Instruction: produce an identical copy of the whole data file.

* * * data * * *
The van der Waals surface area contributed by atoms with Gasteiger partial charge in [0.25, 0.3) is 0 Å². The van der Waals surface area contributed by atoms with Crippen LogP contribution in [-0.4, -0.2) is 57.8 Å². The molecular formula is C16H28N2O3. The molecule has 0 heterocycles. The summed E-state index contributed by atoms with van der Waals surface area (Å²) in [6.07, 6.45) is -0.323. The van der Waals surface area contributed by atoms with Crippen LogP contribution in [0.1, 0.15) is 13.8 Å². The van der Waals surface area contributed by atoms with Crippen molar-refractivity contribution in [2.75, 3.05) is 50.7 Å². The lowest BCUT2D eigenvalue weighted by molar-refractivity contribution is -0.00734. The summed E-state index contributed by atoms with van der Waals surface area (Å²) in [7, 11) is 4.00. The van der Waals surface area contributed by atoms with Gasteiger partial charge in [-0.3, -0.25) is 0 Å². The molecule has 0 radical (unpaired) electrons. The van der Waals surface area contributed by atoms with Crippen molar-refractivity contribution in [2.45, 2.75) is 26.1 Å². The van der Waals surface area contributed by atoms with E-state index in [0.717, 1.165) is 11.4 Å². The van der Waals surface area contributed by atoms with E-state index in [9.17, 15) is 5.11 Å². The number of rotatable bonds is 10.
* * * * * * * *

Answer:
The van der Waals surface area contributed by atoms with Gasteiger partial charge in [0.25, 0.3) is 0 Å². The van der Waals surface area contributed by atoms with Crippen LogP contribution in [-0.4, -0.2) is 57.8 Å². The molecular formula is C16H28N2O3. The molecule has 0 heterocycles. The summed E-state index contributed by atoms with van der Waals surface area (Å²) in [6.07, 6.45) is -0.323. The van der Waals surface area contributed by atoms with Crippen LogP contribution in [0.1, 0.15) is 13.8 Å². The van der Waals surface area contributed by atoms with Crippen molar-refractivity contribution in [2.75, 3.05) is 50.7 Å². The lowest BCUT2D eigenvalue weighted by molar-refractivity contribution is -0.00734. The summed E-state index contributed by atoms with van der Waals surface area (Å²) in [7, 11) is 4.00. The van der Waals surface area contributed by atoms with Gasteiger partial charge in [-0.3, -0.25) is 0 Å². The molecule has 0 radical (unpaired) electrons. The van der Waals surface area contributed by atoms with Crippen molar-refractivity contribution in [2.45, 2.75) is 26.1 Å². The van der Waals surface area contributed by atoms with E-state index in [0.717, 1.165) is 11.4 Å². The van der Waals surface area contributed by atoms with E-state index in [9.17, 15) is 5.11 Å². The number of rotatable bonds is 10.